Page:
Other Turnkey Solutions
Kaviza was not the only turnkey VDI solution that Citrix could have purchased. PanoLogic, for instance, their Pano System built on Hyper-V or VMWare vSphere. And perhaps this is the rub -Kaviza was an appliance that was already supported on Citrix’s XenServer and included support for Citrix ICA protocol which is at the heart of the Citrix HDX technologies: and this was because, as we spoke about in April last year, Citrix had already invested heavily in Kaviza
Interestingly we’re also seeing the rise of vendors offering viable Desktop as a Service provisioning with RackSpace announcing at Synergy their Hosted Virtual Desktop platform and Desktone recently announcing that their hosted desktop solution now includes an ICA offering.
As we discussed having a resource grid that allows you to expand out back-end services that deliver and manage your desktops is going to be a benefit, especially for smaller organisations who don’t have large IT teams – but also possibly in offering a service that can be readily sized up by resellers to meet demand of their customers who would benefit from a Desktop as a Service model.
Yet are any Turnkey Solutions viable? What exactly is the key that you are turning. We’ve asked the question before Can you Transform your desktop with Turnkey VDI. Perhaps the answer for many smaller organisations is “yes, yes we can” because that need to move between multiple device types, that need to have internal & external access, that need to have local compute power is overridden simply by a need to provide a core office, stock and financial application set quickly, efficiently and reliably and a standardised and centralised desktop can do that.
Mighty Oaks from Little Acorns Grow
The move from Windows XP to Windows 7 is being seen by many – small and large organisations alike – as an opportunity to re-think how a users application workspace is delivered.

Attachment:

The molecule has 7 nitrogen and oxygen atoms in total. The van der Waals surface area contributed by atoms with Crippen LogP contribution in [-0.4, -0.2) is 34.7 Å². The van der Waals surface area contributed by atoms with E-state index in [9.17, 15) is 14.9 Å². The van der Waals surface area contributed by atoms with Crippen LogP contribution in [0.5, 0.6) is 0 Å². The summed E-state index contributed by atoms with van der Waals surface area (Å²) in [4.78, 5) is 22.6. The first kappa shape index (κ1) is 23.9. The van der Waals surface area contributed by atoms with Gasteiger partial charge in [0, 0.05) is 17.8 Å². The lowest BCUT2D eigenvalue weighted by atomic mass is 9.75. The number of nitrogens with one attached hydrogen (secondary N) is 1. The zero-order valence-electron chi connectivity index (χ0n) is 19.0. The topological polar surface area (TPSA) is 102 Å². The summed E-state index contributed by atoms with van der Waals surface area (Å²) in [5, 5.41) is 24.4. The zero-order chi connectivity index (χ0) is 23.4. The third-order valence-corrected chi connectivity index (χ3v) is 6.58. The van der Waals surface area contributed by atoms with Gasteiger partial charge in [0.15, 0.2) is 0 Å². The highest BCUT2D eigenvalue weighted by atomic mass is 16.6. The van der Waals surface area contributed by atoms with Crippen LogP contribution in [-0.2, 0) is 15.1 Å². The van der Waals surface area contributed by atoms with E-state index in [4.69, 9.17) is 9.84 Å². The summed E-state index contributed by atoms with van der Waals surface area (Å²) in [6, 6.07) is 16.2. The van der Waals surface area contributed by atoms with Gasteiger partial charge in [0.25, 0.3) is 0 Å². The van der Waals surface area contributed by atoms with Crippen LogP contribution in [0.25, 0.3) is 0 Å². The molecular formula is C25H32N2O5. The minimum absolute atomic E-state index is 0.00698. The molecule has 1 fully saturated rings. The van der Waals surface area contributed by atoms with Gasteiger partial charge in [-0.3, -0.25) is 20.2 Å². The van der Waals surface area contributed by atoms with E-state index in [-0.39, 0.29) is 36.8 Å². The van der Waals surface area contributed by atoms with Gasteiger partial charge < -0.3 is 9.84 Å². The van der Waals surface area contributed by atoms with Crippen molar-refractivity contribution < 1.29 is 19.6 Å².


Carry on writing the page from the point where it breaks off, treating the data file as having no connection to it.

Citrix would likely admit that the XenDesktop product was not designed for small desktop deployments. Here, to be fair, their XenApp product offered a more cost effective and easy to manage solution. In addition to the complexity of the product deployment of XenDesktop, Citrix’s price point did not help either. There was an opportunity for the likes of VMware, Quest, 2x and Ericom to offer useful and more cost effective services.
In Citrix turning their investment in Kaviza to outright purchase, Citrix have a ready made solution to allow their partners to better target offerings to small organisations. It is also an opportunity to re-focus on a market that Citrix’s competitors were exploiting and gaining share and momentum in. At the same time, is it also one last attempt by Citrix to justify keeping development of the XenServer going in the light of an ever increasing move by businesses to Microsoft’s Hyper-V? It will be interesting to see how the product is integrated into the Xen family – not least the name. Citrix are often accused of “upsetting Microsoft” – be that having a hypervisor that could “compete” with Hyper-V, having an application virtualisation offering that “competes” with App-V: so, calling their new acquisition XenBox will doubtless put the odd Redmond nose out of joint.
More interesting will be to see if the VDI appliance model is geared solely and only at the SMB market and if it is intended to be as a device that is marketed as an “internally hosted solution”. More importantly, how the competition will respond and will that help drive even more competitive and innovative solutions?